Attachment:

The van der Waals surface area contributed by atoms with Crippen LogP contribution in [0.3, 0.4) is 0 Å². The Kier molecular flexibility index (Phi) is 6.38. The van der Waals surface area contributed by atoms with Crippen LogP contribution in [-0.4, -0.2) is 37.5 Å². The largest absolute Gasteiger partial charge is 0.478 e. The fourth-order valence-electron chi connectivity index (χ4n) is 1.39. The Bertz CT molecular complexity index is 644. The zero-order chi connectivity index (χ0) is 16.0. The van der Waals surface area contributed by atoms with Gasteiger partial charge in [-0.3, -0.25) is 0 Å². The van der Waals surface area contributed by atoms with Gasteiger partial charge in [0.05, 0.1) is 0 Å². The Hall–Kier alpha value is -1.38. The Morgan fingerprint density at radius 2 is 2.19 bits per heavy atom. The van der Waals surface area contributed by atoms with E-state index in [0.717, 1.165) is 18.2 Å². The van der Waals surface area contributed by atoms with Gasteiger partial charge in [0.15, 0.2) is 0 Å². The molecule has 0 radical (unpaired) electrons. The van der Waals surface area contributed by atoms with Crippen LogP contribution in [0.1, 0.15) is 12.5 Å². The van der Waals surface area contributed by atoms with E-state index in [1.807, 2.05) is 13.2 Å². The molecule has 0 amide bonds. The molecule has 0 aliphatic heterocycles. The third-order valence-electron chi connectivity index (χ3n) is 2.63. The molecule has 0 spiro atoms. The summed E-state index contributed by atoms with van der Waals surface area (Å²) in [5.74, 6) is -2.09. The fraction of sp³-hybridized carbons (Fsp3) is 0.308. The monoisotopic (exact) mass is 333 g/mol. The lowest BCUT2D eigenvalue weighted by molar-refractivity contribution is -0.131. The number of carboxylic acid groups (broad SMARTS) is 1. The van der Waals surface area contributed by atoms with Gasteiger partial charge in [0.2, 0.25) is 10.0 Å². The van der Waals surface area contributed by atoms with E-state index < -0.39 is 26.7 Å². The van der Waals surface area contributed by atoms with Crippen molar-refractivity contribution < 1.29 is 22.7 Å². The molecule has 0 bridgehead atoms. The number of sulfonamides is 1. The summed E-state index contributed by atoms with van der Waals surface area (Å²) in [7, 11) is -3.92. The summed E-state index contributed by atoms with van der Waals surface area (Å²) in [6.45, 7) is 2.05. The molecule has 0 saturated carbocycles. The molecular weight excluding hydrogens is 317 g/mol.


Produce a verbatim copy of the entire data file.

The van der Waals surface area contributed by atoms with Crippen LogP contribution in [0.3, 0.4) is 0 Å². The Kier molecular flexibility index (Phi) is 6.38. The van der Waals surface area contributed by atoms with Crippen LogP contribution in [-0.4, -0.2) is 37.5 Å². The largest absolute Gasteiger partial charge is 0.478 e. The fourth-order valence-electron chi connectivity index (χ4n) is 1.39. The Bertz CT molecular complexity index is 644. The zero-order chi connectivity index (χ0) is 16.0. The van der Waals surface area contributed by atoms with Gasteiger partial charge in [-0.3, -0.25) is 0 Å². The van der Waals surface area contributed by atoms with Gasteiger partial charge in [0.05, 0.1) is 0 Å². The Hall–Kier alpha value is -1.38. The Morgan fingerprint density at radius 2 is 2.19 bits per heavy atom. The van der Waals surface area contributed by atoms with E-state index in [0.717, 1.165) is 18.2 Å². The van der Waals surface area contributed by atoms with Gasteiger partial charge in [0.15, 0.2) is 0 Å². The molecule has 0 radical (unpaired) electrons. The van der Waals surface area contributed by atoms with Crippen LogP contribution in [0.1, 0.15) is 12.5 Å². The van der Waals surface area contributed by atoms with E-state index in [1.807, 2.05) is 13.2 Å². The molecule has 0 amide bonds. The molecule has 0 aliphatic heterocycles. The third-order valence-electron chi connectivity index (χ3n) is 2.63. The molecule has 0 spiro atoms. The summed E-state index contributed by atoms with van der Waals surface area (Å²) in [5.74, 6) is -2.09. The fraction of sp³-hybridized carbons (Fsp3) is 0.308. The monoisotopic (exact) mass is 333 g/mol. The lowest BCUT2D eigenvalue weighted by molar-refractivity contribution is -0.131. The number of carboxylic acid groups (broad SMARTS) is 1. The van der Waals surface area contributed by atoms with Gasteiger partial charge in [0.2, 0.25) is 10.0 Å². The van der Waals surface area contributed by atoms with E-state index < -0.39 is 26.7 Å². The van der Waals surface area contributed by atoms with Crippen molar-refractivity contribution < 1.29 is 22.7 Å². The molecule has 0 bridgehead atoms. The number of sulfonamides is 1. The summed E-state index contributed by atoms with van der Waals surface area (Å²) in [7, 11) is -3.92. The summed E-state index contributed by atoms with van der Waals surface area (Å²) in [6.45, 7) is 2.05. The molecule has 0 saturated carbocycles. The molecular weight excluding hydrogens is 317 g/mol.